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5 Written questions

5 Matching questions

  1. window dressing
  2. net realizable value
  3. open account
  4. escrow
  5. exchange rate loss
  1. a Net realizable value is the net cash amount expected from the sale of an item, usually equal to the selling price of the item less the cost to complete and sell it.
  2. b Escrow is the state of an item (e.g., cash) that has been put into the custody of a third party until certain conditions are fulfilled. Damage deposits on rental agreements, for example, are often held in escrow until the end of the rental period.
  3. c Window dressing is a phrase used to describe the activity of managers who use accounting methods, judgments, and estimates or make operating decisions purely to make the financial statements appear more attractive to financial statement users.
  4. d An open account is an informal credit trade agreement used in cases where frequent credit transactions are conducted and a running balance of the obligation or receivable is maintained. If payments are made regularly within reasonable time periods, interest charges are not usually assessed. Open account is normally used to describe the trade terms underlying accounts receivable and accounts payable.
  5. e A decrease in value due to changes in the exchange rate.

5 Multiple choice questions

  1. When a good or service is sold on credit, the selling company wishes to collect the cash as soon as possible. To encourage prompt payment, many companies offer cash discounts on the gross sales price. Cash discounts specify that an amount of cash less than the gross sales price is sufficient to satisfy the obligation.
  2. Initially recognize the full sales price (gross) and later discount the gross.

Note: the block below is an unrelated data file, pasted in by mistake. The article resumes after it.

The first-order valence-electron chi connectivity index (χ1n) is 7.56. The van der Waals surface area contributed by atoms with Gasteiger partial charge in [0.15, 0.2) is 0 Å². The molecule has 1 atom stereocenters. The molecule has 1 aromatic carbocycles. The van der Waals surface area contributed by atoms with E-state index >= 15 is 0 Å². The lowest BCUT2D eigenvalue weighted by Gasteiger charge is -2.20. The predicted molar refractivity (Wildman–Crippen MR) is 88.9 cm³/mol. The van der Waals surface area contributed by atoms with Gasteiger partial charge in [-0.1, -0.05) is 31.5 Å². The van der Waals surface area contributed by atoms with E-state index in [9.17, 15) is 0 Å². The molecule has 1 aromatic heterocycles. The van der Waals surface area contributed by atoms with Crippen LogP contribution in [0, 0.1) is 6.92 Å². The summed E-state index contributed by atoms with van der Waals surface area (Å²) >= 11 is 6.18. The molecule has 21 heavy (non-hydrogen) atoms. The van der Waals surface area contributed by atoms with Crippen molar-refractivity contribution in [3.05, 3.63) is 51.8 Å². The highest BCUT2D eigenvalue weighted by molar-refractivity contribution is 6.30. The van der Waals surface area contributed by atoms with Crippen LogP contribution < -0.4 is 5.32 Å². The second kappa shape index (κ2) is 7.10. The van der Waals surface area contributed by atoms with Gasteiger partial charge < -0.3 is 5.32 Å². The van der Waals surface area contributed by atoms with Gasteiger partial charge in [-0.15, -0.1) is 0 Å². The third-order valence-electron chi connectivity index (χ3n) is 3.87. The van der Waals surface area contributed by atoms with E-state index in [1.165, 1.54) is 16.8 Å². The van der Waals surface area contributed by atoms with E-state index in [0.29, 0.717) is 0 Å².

3. Accounts receivable is a balance sheet account indicating the dollar amount due from customers from sales made on open account. It arises when revenues are recognized before receipt of the associated cash payment. Accounts receivable is normally included as a current asset and for some companies can be quite large.
  4. Current assets - Current liabilities. Working capital measures the extent to which a company's current assets cover its current liabilities. It is viewed as a measure of solvency and is often used in debt covenants to ensure that the borrower maintains a sufficient buffer of current assets to current liabilities. Like the current and quick ratio, however, working capital is a relatively weak measure of a company's solvency position.
  5. A small amount of cash kept on hand to cover minor expenses.

5 True/False questions

  1. multinational corporationMultinational corporations have their home in one country but operate and have subsidiaries operating within and under the laws of other countries.

          

  2. operating cycleCompensating balances are minimum cash balances that must be maintained in savings or checking accounts until certain loan obligations are satisfied. Compensating balances help financial institutions reduce the risks of default on outstanding loans by ensuring that at least some cash is available for scheduled loan payments.

          

  3. percentage-of-credit-sales approachThe percentage-of-credit- sales approach is a method of estimating bad debts that multiplies a given percentage by the credit sales of a given accounting period. Percentage-of-credit-sales is a common method of estimating uncollectibles, used in conjunction with the allowance method, when accounting for accounts receivable.

          

  4. hedgingHedging is a strategy used by management to reduce the risk associated with fluctuations in the values of assets and liabilities.

          

  5. aging scheduleOperating cycle is the time it takes, in general, for a company to begin with cash, convert the cash to inventory (or a service), sell the inventory (or service), and receive cash payment.

          

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